waggles his ears as corpses are pulled out of nowhere.
Personality teeth gleam from his chattering person
His coiffure set atremble like a tea-party jelly.

The next section, ‘Ordinary Renditions’, returns to the diary-like recording of the language of the post 9/11 media and to commentary on the events of that time. One of the things the poems in 'Ordinary Renditions' investigate is the act of writing, and the writer's response to unfolding world events. The sonnet on page 82 begins:

I steal myself into the flow of writing,
tilting diagonals against recilinear plots.
Rain slants, scored across the sheet.

The attention to the details of a room, a page, what's happening outside the window, anchor the writer to the here-and-now as a way of dealing with the reported horrors of war. And those horrors are tackled head-on in these sonnets, like the one that begins:

Sparky the Iraqi drops to his knees, slaps his palms
in the pooled blood of the freshly-slaughtered.

and ends

But the child chilled on the mortuary slab
bears my name on its blackened toe.

This poem, like many in this book, expresses anger and impotence in the face of atrocities committed 'in our name'. This anger is countered by a return to the 'ordinary'; on the facing page to the sonnet just mentioned is another which begins:

Caught beneath both wipers,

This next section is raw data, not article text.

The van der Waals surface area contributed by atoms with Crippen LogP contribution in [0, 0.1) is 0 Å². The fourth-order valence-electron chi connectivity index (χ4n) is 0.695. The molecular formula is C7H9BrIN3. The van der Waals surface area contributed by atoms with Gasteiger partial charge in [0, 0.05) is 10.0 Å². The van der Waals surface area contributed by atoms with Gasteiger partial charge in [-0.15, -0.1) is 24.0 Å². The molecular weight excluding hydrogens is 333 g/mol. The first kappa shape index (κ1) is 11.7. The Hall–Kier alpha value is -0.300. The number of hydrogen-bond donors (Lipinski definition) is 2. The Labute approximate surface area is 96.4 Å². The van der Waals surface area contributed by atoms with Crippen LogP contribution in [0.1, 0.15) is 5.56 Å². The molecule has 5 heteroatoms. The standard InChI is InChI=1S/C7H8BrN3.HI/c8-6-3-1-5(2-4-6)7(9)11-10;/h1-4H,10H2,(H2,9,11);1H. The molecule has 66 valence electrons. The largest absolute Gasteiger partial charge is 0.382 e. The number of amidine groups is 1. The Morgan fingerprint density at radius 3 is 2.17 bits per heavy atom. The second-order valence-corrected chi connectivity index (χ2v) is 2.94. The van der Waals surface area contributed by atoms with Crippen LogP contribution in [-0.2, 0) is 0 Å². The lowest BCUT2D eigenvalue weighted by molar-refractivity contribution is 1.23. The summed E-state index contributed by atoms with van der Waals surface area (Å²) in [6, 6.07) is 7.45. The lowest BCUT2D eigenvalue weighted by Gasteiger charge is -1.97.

clinging to the windscreen,
clutches of brittle leaves
that the winds have driven home.

glimpses of the natural world, of ordinary lives past and present, of the day-to-day, are an alternative to the global forces of violence and power, which the poems encompass. It's all in here: Osama bin Laden, Condoleeza Rice, the Twin Towers, Abu Ghraib; the whole of that sordid story from February 2003 – the date of the first text - to August 2007 when it’s still on-going. Then, among the sound-bites, satire and political observation we find something different:

But the sunflower you now place for me in sunlight

is staged on the other side of sense, making love

This sets the tone for a moving return to the personal in the final section 'Warrant Error', where the we have another poem 'for Patricia':

...this is all times
becoming a new time which is a now time
becoming all, a swoon though cracks in the paving

where vanished children crouch over hidden play.
Next day, a narrow canal house lips at its reflection;
we stand in front of it to stand for ourselves.

This is the personal seen in the context of political events and large impersonal processes. This poem is set in Amsterdam (and there’s an echo there of the Anne Frank story), and the poem on the facing page is a phantasmagoria of sexual language and the imagery of the Amsterdam red-light district. There's much more in this book of poetry than can be covered in a brief review: I'm sure for example, someone could write an essay on its use of language drawn from the sex industry and pornography, and the way the poetry works through this to arrive at poems of real delicacy of feeling.

Introducing Sheppard at a reading in London, Tony Frazer said something to the effect that his work shows that political poetry can still be written in our times. I'd certainly agree; there's something liberating about reading poetry like this, in which the clichés and lies we're daily subjected to are appropriated, satirized and exposed, and yet which still finds space for the small human lives caught in these processes. It’s political poetry of the first order.